Dir: Tanya Wexler.US-UK. 2011. 95mins
The story of how the electric vibrator was invented suggests all kinds of cinematic possibilities from an informative, penetrating documentary to a Carry On Climaxing-style saucy romp. Screenwriters Stephen Dyer and Jonah Lisa Dyer resist the latter temptation in Hysteria, creating a sweet romantic comedy with a social conscience and a sense of humour that is unlikely to offend any but the most prudish of viewers.
We may know exactly where Hysteria is heading but there is a good deal of fun to be had along the way.
Nicely paced and neatly told, Hysteria is jolly good fun. It could never be called cutting-edge but it has a sure populist touch and should hit the spot with a largely female audience who flocked to Calendar Girls and similar tales of female empowerment.
The story is set in Victorian England where naive, idealistic doctor Mortimer Granville (Hugh Dancy) has grown weary battling a medical establishment who fail to recognise the many scientific advances that are changing the world and making their old practices redundant.
He is only too happy to accept a position with Dr Robert Dalrymple (Jonathan Pryce), a pioneering specialist in the treatment of ” hysteria”, an all-purpose female complaint that he relieves with a vigorous dose of vulva massage. His waiting room is overflowing with eager patients.
As Mortimer grows increasingly exhausted and incapacitated (repetitive strain injury mostly) with servicing all these women, he develops the notion that there must be a mechanical means of achieving the same result. His friend and wealthy benefactor, gadget-loving Edmund (Rupert Everett) becomes his partner in creating the most amazing electronic device.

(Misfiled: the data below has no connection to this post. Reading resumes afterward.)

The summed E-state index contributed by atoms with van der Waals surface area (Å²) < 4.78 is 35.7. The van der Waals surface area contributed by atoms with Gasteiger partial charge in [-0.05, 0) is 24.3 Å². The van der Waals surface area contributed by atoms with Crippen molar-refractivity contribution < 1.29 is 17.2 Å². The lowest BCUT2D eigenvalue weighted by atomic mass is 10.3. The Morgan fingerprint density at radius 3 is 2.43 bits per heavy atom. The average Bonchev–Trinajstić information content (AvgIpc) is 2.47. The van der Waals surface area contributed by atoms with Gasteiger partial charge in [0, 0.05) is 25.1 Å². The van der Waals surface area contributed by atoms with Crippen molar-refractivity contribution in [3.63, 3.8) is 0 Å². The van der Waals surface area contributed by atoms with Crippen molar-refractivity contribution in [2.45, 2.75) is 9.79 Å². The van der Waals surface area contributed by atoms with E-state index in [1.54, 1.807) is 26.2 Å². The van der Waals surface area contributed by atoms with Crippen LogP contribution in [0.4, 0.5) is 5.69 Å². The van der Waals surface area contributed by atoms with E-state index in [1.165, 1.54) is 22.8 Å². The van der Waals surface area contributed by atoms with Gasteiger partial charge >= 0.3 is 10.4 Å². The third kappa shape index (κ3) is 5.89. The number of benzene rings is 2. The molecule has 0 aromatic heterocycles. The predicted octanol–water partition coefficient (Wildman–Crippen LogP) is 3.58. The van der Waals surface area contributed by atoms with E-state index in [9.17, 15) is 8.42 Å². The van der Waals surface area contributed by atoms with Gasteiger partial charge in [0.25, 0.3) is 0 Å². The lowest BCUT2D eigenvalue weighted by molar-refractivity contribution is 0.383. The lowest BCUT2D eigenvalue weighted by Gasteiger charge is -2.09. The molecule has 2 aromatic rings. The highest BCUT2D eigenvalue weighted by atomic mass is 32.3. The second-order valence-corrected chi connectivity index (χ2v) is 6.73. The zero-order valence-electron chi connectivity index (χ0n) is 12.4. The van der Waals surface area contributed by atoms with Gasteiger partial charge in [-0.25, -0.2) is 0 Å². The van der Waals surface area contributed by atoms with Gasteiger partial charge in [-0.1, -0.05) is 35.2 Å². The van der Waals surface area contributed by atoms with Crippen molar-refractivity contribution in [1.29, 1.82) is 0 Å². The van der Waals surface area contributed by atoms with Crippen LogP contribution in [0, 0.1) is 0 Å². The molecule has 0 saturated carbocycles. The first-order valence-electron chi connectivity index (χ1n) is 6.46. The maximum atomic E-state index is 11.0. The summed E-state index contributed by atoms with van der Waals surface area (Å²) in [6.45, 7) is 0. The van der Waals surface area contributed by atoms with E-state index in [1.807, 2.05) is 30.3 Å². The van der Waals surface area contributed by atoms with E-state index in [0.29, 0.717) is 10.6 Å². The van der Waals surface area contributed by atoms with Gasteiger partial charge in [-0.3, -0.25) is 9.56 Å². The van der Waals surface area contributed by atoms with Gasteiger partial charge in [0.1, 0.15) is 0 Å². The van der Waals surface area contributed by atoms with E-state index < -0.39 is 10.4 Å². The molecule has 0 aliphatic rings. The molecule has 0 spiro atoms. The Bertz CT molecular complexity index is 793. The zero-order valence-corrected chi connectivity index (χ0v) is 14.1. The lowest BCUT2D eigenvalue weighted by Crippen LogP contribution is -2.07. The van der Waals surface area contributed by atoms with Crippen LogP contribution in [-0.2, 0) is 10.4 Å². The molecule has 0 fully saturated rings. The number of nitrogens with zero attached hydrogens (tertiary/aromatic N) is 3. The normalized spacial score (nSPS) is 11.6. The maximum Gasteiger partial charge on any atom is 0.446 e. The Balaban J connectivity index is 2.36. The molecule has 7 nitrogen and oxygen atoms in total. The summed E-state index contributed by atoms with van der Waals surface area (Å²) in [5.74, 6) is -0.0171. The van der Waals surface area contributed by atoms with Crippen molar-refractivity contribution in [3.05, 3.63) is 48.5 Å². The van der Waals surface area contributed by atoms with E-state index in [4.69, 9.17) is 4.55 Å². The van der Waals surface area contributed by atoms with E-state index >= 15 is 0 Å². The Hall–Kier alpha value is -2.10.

Mortimer’s professional endeavours are balanced with his romantic escapades. He is instantly drawn to Dalrymple’s bright, well-mannered daughter Emily (Felicity Jones) but has a more combative relationship with her feisty sister Charlotte (Maggie Gyllenhaal), a fearless activist for women’s rights who devotes herself to a settlement in London’s East End.
We may know exactly where Hysteria is heading but there is a good deal of fun to be had along the way. Director Tanya Wexler allows all the elements to breathe whilst ensuring a trim running time. Smutty, double entendres are kept to a minimum as we are lightly drawn into the social of inequalities of the period and the burgeoning romance between Mortimer and Charlotte.
Maggie Gyllenhaal sports a very convincing English accent that makes her sound like Diana Rigg and offers a delightful performance full of energy and vitality. Hugh Dancy has the bumbling manner of a young Hugh Grant as he blusters and stammers towards the realisation of where his heart truly lies. The duo are surrounded by an able cast of reliable British performers with Rupert Everett adding to the drollery as the sly, eccentric Edmund.
Production Companies: Informant Media, Forthcoming Films
International sales: Elle Driver
Producers: Sarah Curtis, Judy Cairo, Tracey Becker
Executive producers: Michael A Simpson, Eric Brenner, Ken Atchity, Sandra Siegel, Leo Joseph, Natahlie Joseph, Mark Kress, Hakan Kousetta, Claudia Blumhuber, Florian Dargel, Peter Fudakowski, Stephen Dyer
Screenplay: Stephen Dyer, Jonah Lisa Dyer
Cinematography: Sean Bobbit
Production designer: Sophie Becher
Editor: Jon Gregory
Music: Gast Waltzing, Christian Henson
Main cast: Hugh Dancy, Maggie Gyllenhaal, Jonathan Pryce, Felicity Jones, Rupert Everett, Ashley Jensen